Virtual Reality and Fashion

Virtual Reality and Fashion
By Lily Da Huang

A dream crossover that may transform and grow the fashion industry.

In the new Spring/Summer 2017 season, several designers at last Fall’s New York Fashion Week (NYFW) enhanced their consumer experience by introducing virtual reality (VR) technology to their runway shows adding a new layer of consumer experience, and diversity to their brand portfolio.

Last September, fashion lovers joined the real time shows with 13 different brands including Erin Fetherston, Noon by Noor, Lisa N. Hoang, Dan Liu, Namilia, Marissa Webb, Band of Outsiders, Irina Vitjaz, Supima, Misha Collection, Prabal Gurung and Telfar. The live broadcasted runway shows were covered in full stereoscopic virtual reality spectrum. Voke, an Intel technology that helps creating a real time natural viewing environment, powered the experience.

By downloading VOKE’s GearVR app and linking it with a Samsung Gear VR headset, fans could live stream the whole event in 360 degrees in front row seats on their couches. Fashion media such as Refinery 29 created a collection of 360 degrees videos for the seasons’ NYFW. Viewers could also view the 2D version runway shows on the official NYFW website.

The booming of social media has radically transformed the way fashion industry communicates with their consumers in all aspects. Fashion week, which used to be a closed event for buyers, press and other industry insiders are now celebrated as a firsthand marketing spectacle that is increasingly linked to retail sales.

The social media buzz created on the week could contribute immensely to brand revenue, at the same time promoting the brand to an industry’s leadership position. To adapt to the new “see now, buy now” trend, many designers including BurberryTom Ford and Tommy Hilfiger have announced plans to capitalize on the consumer conversations generated by fashion shows.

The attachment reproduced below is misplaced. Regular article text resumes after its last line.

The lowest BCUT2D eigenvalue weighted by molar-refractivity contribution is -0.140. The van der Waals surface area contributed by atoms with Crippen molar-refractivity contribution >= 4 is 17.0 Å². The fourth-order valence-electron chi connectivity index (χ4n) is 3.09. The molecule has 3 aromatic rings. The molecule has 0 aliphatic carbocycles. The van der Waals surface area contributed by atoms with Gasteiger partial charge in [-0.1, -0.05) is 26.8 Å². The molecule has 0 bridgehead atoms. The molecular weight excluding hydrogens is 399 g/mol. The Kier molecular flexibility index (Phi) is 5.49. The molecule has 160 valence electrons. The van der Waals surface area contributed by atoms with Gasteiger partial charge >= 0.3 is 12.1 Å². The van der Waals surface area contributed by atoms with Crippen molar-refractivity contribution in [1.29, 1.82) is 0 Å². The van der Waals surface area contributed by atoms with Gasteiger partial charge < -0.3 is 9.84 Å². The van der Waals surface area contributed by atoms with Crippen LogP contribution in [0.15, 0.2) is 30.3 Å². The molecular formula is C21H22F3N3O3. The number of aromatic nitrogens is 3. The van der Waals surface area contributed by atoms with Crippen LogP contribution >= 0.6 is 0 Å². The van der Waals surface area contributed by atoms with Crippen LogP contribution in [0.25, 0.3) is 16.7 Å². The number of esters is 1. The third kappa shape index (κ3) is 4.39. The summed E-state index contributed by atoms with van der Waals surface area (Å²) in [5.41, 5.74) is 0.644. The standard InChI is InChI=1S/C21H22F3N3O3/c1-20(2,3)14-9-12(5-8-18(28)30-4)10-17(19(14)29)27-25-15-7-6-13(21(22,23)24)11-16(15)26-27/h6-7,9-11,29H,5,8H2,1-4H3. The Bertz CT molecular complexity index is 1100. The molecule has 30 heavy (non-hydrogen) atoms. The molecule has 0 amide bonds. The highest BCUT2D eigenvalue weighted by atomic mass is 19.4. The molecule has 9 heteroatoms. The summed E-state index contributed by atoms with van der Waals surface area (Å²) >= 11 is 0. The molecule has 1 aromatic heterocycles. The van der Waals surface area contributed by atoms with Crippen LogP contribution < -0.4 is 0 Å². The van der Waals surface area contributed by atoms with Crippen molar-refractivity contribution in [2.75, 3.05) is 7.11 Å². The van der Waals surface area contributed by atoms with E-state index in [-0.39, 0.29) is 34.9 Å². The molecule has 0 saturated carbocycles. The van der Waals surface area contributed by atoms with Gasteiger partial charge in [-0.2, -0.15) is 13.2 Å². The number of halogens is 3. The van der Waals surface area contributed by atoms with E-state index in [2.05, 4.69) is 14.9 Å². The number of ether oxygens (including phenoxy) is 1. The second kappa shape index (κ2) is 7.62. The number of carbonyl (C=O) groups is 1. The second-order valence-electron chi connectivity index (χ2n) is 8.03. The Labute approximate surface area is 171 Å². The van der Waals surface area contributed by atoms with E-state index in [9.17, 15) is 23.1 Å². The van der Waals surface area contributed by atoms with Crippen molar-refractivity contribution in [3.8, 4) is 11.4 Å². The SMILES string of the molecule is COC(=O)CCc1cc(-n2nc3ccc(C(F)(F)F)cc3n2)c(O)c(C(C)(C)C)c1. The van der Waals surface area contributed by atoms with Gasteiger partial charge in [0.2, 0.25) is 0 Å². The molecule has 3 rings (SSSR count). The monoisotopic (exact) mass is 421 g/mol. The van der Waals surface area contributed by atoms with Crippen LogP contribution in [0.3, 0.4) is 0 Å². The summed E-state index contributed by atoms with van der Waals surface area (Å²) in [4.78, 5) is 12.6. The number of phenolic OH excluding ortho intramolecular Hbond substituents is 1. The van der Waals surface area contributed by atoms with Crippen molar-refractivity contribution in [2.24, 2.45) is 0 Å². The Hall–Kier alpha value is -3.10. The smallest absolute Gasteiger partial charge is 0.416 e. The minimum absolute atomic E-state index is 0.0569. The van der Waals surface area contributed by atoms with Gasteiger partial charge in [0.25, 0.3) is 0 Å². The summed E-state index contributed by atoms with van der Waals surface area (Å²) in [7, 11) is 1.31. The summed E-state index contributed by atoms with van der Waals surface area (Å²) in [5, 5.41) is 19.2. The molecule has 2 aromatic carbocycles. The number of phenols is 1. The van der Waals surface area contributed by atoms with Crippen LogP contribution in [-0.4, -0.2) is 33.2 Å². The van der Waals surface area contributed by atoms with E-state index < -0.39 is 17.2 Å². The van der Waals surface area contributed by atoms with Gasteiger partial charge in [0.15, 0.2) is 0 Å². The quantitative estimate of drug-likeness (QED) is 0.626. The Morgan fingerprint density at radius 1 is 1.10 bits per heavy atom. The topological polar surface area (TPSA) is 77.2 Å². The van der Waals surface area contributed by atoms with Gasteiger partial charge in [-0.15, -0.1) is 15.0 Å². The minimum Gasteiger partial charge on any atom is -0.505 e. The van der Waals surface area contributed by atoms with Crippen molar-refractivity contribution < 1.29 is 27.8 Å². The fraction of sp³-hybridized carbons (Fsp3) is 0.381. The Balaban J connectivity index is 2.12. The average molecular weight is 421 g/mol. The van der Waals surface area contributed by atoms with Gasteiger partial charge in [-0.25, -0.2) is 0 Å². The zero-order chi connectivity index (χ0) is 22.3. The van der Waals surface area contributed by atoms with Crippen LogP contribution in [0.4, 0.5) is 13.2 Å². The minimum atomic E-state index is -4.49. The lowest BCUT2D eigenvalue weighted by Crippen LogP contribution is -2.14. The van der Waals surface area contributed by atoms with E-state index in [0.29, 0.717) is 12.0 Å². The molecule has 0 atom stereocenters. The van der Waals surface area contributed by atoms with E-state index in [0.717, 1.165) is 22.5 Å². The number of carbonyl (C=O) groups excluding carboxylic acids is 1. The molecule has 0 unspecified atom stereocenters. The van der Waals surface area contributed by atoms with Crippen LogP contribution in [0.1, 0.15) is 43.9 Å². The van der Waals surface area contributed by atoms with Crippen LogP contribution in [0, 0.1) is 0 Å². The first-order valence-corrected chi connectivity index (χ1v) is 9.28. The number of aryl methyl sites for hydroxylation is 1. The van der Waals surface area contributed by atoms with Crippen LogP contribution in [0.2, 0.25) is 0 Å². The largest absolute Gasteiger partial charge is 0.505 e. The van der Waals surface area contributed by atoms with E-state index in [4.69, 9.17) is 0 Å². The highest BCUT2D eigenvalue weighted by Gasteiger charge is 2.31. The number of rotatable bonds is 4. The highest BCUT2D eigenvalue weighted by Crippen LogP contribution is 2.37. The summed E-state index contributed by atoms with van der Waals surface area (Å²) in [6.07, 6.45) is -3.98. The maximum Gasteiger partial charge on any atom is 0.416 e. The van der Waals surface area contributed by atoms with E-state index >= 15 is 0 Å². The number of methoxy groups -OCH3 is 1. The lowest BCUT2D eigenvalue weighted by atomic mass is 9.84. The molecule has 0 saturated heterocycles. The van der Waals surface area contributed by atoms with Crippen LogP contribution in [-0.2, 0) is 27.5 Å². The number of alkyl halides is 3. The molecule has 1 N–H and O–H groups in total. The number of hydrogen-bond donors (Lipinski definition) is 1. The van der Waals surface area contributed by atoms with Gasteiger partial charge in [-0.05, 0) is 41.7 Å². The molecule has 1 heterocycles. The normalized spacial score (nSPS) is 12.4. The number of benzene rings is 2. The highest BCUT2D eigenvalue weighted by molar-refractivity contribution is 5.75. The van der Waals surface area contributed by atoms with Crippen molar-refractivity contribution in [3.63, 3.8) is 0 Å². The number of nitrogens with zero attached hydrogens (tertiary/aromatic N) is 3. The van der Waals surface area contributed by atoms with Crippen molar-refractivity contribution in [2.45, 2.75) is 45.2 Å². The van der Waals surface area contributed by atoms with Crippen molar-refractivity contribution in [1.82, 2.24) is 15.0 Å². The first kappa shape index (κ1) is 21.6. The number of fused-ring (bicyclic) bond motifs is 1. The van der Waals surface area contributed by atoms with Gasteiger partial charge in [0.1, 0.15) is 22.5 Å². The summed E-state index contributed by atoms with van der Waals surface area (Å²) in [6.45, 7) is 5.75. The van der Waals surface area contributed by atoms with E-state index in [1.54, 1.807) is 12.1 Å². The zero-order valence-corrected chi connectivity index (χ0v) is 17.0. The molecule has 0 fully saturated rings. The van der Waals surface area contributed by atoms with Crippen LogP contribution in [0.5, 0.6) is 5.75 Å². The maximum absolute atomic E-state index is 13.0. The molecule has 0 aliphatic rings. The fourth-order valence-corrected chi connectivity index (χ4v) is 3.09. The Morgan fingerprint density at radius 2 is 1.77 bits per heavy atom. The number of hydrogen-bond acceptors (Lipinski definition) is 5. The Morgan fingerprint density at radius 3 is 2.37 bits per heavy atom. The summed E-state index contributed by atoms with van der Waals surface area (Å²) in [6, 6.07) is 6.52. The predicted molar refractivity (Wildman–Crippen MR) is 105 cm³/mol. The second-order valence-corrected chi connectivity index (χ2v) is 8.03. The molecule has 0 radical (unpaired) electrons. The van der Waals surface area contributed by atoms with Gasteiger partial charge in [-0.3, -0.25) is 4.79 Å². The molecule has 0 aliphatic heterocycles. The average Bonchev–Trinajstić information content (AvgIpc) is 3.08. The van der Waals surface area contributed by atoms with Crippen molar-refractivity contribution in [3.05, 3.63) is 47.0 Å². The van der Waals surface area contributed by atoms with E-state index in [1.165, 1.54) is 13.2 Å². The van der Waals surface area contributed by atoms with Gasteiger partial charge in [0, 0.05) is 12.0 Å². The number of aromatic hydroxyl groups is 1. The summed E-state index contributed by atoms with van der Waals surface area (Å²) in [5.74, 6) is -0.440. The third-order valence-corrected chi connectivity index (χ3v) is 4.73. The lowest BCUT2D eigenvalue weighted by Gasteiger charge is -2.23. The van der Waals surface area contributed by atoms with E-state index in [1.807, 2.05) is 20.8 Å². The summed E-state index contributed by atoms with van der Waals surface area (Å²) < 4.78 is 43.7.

Virtual reality is the next new step that those avant-garde designers aimed for to place their brand at a leading position. Demand was higher than expected, Voke co-founder and CEO Sankar Jayaram said that he expected only one or two designers would be interested initially.

“It’s groundbreaking for fashion,” he said. “By providing the capability, you have opened up a market of tens of thousands of people who can now have a front row seat. That’s an enormous increase in the visibility for the designer to be able to now say they can have 10,000 people sitting in the front row simultaneously.”

For fashion brands, which depend on selling not only products but also a lifestyle experience, VR holds particular promise, and a number of companies have already been experimenting with the technology. The North Face and 7 For All Mankind have both created VR-enabled films, while Dior and Tommy Hilfiger installed headsets in stores, enabling shoppers to enjoy the pre-recorded catwalk shows.

“Once you have this storytelling medium, where you can put a person in the front seat, there will be some very interesting experiences that will come up in the storytelling," said Jayaram as he envisions the further opportunities to add more capabilities to the experience. In the future, brands would be able to pull up information about products as well as creating supplementing content.

Lily Da Huang is a graduate student at Georgetown University.